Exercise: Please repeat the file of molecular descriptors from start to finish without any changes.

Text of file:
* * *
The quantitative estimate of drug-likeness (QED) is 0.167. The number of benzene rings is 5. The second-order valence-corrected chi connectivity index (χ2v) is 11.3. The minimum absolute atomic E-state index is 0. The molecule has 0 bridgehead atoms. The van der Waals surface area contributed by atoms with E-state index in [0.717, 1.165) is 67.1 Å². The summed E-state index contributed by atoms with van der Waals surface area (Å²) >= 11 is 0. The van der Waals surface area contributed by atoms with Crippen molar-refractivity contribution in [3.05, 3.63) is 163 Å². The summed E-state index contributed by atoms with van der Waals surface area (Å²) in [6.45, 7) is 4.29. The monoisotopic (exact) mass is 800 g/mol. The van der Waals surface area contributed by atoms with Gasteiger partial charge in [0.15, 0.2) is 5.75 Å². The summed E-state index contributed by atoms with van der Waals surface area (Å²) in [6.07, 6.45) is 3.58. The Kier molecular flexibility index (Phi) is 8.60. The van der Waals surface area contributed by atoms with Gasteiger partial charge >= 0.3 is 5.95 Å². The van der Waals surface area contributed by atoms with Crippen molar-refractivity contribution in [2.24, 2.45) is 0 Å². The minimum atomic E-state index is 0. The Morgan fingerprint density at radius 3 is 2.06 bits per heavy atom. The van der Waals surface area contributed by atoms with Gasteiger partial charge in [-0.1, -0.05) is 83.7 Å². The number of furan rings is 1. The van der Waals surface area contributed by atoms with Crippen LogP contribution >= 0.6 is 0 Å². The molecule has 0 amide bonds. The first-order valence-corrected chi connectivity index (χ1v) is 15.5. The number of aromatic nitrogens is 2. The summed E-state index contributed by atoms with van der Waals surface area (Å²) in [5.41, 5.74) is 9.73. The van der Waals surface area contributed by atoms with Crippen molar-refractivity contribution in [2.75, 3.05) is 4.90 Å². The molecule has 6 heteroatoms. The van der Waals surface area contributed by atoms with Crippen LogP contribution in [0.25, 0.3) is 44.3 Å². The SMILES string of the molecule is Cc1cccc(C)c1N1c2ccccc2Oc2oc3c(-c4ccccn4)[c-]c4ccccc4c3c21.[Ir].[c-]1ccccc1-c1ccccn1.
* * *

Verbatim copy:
The quantitative estimate of drug-likeness (QED) is 0.167. The number of benzene rings is 5. The second-order valence-corrected chi connectivity index (χ2v) is 11.3. The minimum absolute atomic E-state index is 0. The molecule has 0 bridgehead atoms. The van der Waals surface area contributed by atoms with E-state index in [0.717, 1.165) is 67.1 Å². The summed E-state index contributed by atoms with van der Waals surface area (Å²) >= 11 is 0. The van der Waals surface area contributed by atoms with Crippen molar-refractivity contribution in [3.05, 3.63) is 163 Å². The summed E-state index contributed by atoms with van der Waals surface area (Å²) in [6.45, 7) is 4.29. The monoisotopic (exact) mass is 800 g/mol. The van der Waals surface area contributed by atoms with Gasteiger partial charge in [0.15, 0.2) is 5.75 Å². The summed E-state index contributed by atoms with van der Waals surface area (Å²) in [6.07, 6.45) is 3.58. The Kier molecular flexibility index (Phi) is 8.60. The van der Waals surface area contributed by atoms with Gasteiger partial charge >= 0.3 is 5.95 Å². The van der Waals surface area contributed by atoms with Crippen molar-refractivity contribution in [2.24, 2.45) is 0 Å². The minimum atomic E-state index is 0. The Morgan fingerprint density at radius 3 is 2.06 bits per heavy atom. The van der Waals surface area contributed by atoms with Gasteiger partial charge in [-0.1, -0.05) is 83.7 Å². The number of furan rings is 1. The van der Waals surface area contributed by atoms with Crippen LogP contribution >= 0.6 is 0 Å². The molecule has 0 amide bonds. The first-order valence-corrected chi connectivity index (χ1v) is 15.5. The number of aromatic nitrogens is 2. The summed E-state index contributed by atoms with van der Waals surface area (Å²) in [5.41, 5.74) is 9.73. The van der Waals surface area contributed by atoms with Crippen molar-refractivity contribution in [2.75, 3.05) is 4.90 Å². The molecule has 6 heteroatoms. The van der Waals surface area contributed by atoms with Crippen LogP contribution in [0.25, 0.3) is 44.3 Å². The SMILES string of the molecule is Cc1cccc(C)c1N1c2ccccc2Oc2oc3c(-c4ccccn4)[c-]c4ccccc4c3c21.[Ir].[c-]1ccccc1-c1ccccn1.